In our December 8, 2014 Newsletter, we discussed the possibility that the U.S. Supreme Court would come to the aid of Wayne County Homeowners and permit the "strip off" of a second mortgage. What is not widely known is that the Bankruptcy Court for the Eastern District of Michigan has taken the lead in helping homeowners to obtain loan modifications. The loan modification process currently takes place only when the homeowner files a chapter 13 bankruptcy. The loan modification process is not dependent on whether the homeowner is behind in payments on the mortgage. It does not matter whether there has been a prior request for modification. It does not matter if there was a prior rejection to a request or whether there is an ongoing request already in process.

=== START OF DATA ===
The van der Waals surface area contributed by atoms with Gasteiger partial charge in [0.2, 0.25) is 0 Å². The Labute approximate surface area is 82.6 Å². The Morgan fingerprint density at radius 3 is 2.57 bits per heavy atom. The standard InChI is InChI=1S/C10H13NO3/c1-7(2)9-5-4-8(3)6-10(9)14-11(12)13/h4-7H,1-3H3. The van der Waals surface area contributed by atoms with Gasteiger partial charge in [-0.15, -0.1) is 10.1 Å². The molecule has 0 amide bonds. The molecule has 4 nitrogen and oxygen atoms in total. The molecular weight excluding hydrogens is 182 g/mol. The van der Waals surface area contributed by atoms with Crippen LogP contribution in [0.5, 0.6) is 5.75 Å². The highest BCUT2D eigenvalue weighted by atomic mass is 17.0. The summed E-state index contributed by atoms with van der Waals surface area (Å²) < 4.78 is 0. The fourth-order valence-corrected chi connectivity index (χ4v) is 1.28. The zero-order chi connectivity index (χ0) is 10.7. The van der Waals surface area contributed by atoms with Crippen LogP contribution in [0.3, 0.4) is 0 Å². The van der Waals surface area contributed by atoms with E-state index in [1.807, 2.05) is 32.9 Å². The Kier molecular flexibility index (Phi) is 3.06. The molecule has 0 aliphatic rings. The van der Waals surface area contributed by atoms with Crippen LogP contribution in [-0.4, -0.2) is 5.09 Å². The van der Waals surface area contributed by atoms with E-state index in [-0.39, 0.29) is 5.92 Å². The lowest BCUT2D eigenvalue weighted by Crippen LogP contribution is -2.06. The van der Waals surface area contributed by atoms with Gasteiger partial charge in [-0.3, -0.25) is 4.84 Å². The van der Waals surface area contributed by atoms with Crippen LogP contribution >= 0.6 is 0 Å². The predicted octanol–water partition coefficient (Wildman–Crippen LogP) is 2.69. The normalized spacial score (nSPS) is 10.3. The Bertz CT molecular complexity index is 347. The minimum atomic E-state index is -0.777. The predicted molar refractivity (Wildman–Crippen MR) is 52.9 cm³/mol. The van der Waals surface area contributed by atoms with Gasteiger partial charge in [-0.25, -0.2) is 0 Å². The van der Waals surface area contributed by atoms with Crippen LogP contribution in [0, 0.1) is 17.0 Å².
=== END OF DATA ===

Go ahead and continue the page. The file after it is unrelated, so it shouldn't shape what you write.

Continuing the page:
The U.S. Supreme Court has recently agreed to hear two Florida chapter 7 bankruptcy cases where the 11th U.S. Circuit Court of Appeals has ruled that a bankrupt homeowner with two mortgages on their home may "strip off" or "strip away" the second mortgage. The "strip off", according to the 11th Circuit, can occur where the first mortgage balance on the home exceeds the value of the home. There would be no remaining value left in the home to support the lien of the second mortgage. A "strip off' of a mortgage should be distinguished from a "strip down" or "cram down" of a mortgage. What the latter two words mean is that the mortgage's principal balance is reduced to the current market value of the property which only partially supports the second mortgage. The Supreme Court has ruled in the past that a "strip down" or "cram down" cannot occur in a chapter 7 bankruptcy. It has not yet ruled in a chapter 7 bankruptcy that a second mortgage can be "stripped off" where it is wholly unsecured.